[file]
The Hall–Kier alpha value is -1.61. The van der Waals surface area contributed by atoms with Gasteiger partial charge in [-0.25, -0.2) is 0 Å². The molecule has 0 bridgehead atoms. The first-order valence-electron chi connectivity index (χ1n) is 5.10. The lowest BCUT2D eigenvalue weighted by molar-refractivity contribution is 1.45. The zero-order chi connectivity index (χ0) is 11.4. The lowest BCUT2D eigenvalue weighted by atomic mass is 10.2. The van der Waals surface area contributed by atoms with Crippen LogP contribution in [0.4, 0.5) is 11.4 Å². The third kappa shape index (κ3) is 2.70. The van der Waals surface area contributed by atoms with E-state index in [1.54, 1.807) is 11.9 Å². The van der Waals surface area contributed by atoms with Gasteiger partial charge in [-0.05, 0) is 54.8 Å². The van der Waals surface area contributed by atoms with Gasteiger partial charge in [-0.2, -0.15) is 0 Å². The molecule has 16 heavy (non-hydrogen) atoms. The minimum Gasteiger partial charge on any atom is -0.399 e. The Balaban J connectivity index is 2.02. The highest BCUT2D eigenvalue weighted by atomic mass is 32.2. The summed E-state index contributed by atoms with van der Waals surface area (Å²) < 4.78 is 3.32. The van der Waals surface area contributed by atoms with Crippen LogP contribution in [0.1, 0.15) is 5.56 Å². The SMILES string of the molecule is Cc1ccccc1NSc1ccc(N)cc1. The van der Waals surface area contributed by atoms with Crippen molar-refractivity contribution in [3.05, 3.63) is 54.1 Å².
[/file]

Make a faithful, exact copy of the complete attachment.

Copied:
The Hall–Kier alpha value is -1.61. The van der Waals surface area contributed by atoms with Gasteiger partial charge in [-0.25, -0.2) is 0 Å². The molecule has 0 bridgehead atoms. The first-order valence-electron chi connectivity index (χ1n) is 5.10. The lowest BCUT2D eigenvalue weighted by molar-refractivity contribution is 1.45. The zero-order chi connectivity index (χ0) is 11.4. The lowest BCUT2D eigenvalue weighted by atomic mass is 10.2. The van der Waals surface area contributed by atoms with Crippen LogP contribution in [0.4, 0.5) is 11.4 Å². The third kappa shape index (κ3) is 2.70. The van der Waals surface area contributed by atoms with E-state index in [1.54, 1.807) is 11.9 Å². The van der Waals surface area contributed by atoms with Gasteiger partial charge in [-0.05, 0) is 54.8 Å². The van der Waals surface area contributed by atoms with Gasteiger partial charge in [-0.2, -0.15) is 0 Å². The molecule has 16 heavy (non-hydrogen) atoms. The minimum Gasteiger partial charge on any atom is -0.399 e. The Balaban J connectivity index is 2.02. The highest BCUT2D eigenvalue weighted by atomic mass is 32.2. The summed E-state index contributed by atoms with van der Waals surface area (Å²) < 4.78 is 3.32. The van der Waals surface area contributed by atoms with Crippen LogP contribution in [0.1, 0.15) is 5.56 Å². The SMILES string of the molecule is Cc1ccccc1NSc1ccc(N)cc1. The van der Waals surface area contributed by atoms with Crippen molar-refractivity contribution in [3.05, 3.63) is 54.1 Å².